Once upon a time there was this writer. She was a very determined writer. Or so she said. To everybody. All the time.
This determined writer woke early one bright shiny morning with a vision. A complete day of nothing but the written word.
A nutritious breakfast of Whole Wheat waffles and yogurt later, she sat at her trusty iBook, powered on, opened her WIP and her e-mail.
One hour later she powered off and went for a walk to clear her mind.
Now, determined writer realized she’d written nary a word on her WIP, but, she told herself, there’s still a whole bright shiny day ahead.
The nap at 1, wasn’t that big of a deal. She still had half a bright, shiny day ahead.
The half hour watching The Real World wasn’t that big of a deal, she still had a few hours left.
The thirty minutes spent grilling fish and whipping up a scrumptious low-fat yogurt and Splenda topping for the berries she’d bought, no biggie.
The twenty minutes plucking her eyebrows when she’d never, ever in her entire life plucked her eyebrows….okay, that was big deal. Not only do her eyes feel like they’ve taken a short one-way trip to hell, the entire day is gone and she’s still written nary a word.

Avoidance Part 2
I’ve written. In 15 pages I’ve solved the world’s problems, everyone loves everyone and all is safe.
Unfortunately it’s 50 pages too soon for all these nice-nice feelings.
I’ve committed the nice-nice sin. And it’s crazy really because I don’t know how I got here. I mean I do. Obviously I just jumped right from all hope is lost to, well, isn’t that nice. Too bad, so sad. Straight to HEA. Which means I left out a huge chunk of my story, and that’s the first time I’ve done that writing this book, so it’s driving me crazy.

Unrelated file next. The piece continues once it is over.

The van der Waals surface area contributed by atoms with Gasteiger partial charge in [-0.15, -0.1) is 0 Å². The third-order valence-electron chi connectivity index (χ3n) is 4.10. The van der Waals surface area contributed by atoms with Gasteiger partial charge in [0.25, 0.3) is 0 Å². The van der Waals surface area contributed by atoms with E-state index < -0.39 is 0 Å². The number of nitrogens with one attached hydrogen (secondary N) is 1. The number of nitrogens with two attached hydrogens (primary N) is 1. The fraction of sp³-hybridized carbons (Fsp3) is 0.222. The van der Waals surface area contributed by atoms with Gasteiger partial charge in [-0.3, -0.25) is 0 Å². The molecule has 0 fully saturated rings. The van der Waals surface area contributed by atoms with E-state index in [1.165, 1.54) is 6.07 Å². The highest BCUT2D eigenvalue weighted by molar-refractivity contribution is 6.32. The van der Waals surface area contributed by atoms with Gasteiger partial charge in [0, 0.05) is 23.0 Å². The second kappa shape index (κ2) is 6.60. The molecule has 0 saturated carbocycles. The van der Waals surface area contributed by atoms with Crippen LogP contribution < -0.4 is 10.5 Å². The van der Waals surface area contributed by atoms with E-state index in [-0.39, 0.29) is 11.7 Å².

I know why this happened. It was the eyebrow thing. Or maybe it was the blueberry coffee. How can I write angst while drinking this stuff? It tastes like summer. And summer is not angsty. I need angst.
(Tiny, itty bitty good news: I only have 50 pages to go!!!! But I’ve got to quit thinking like that. It’s how I ended up in this situation!)


I’m reading Reading Lolita in Tehran right now and
this is a passage from it:

A novel is not an allegory…It is the sensual
experience of another world. If you don’t enter that
world, hold your breath with the characters and become
involved in their destiny, you won’t be able to
empathize, and empathy is at the heart of the novel.
This is how you read a novel: you inhale the
experience. So start breathing.

This is so perfect! And it works both ways. As a reader you want to breathe. As the writer, I want to make sure people can breathe. 🙂



•If I don’t do it, who will?

•If I put it off until tomorrow, is there a chance my tomorrow might become a week, a month, a year?

•If I struggle through the low points, will I be rewarded with high points?

•If I give up, will I wonder what might have been?

•If I believe in me, will others believe also OR if I believe in me, will it even matter what others believe?

•If I quit, will it matter? That’s an interesting question. One to really think about. How many people have wondered that very same thing and then somehow found the fortitude to keep on going, even through the low times?
Or how many have quit and just said enough is enough.
And aren’t both answers the right answer depending on who you are and your circumstances?
For me, quitting is not an option. I might be 90 and still collecting rejections, but I’ll be trying. At least I think I will. But there are no guarantees. I once read a multi-published author’s take on the road to publication. She said it’s not like school where you try and try and learn and learn and eventually make the A. With publication, you try and try again and you might make As all over the place but bomb with the editor you’ve sent to. So you send it again and again and you just keep writing and sending and sending and working your craft and hoping and praying that this is the one.
But still, there are no guarantees.
So without guarantees, what keeps me going?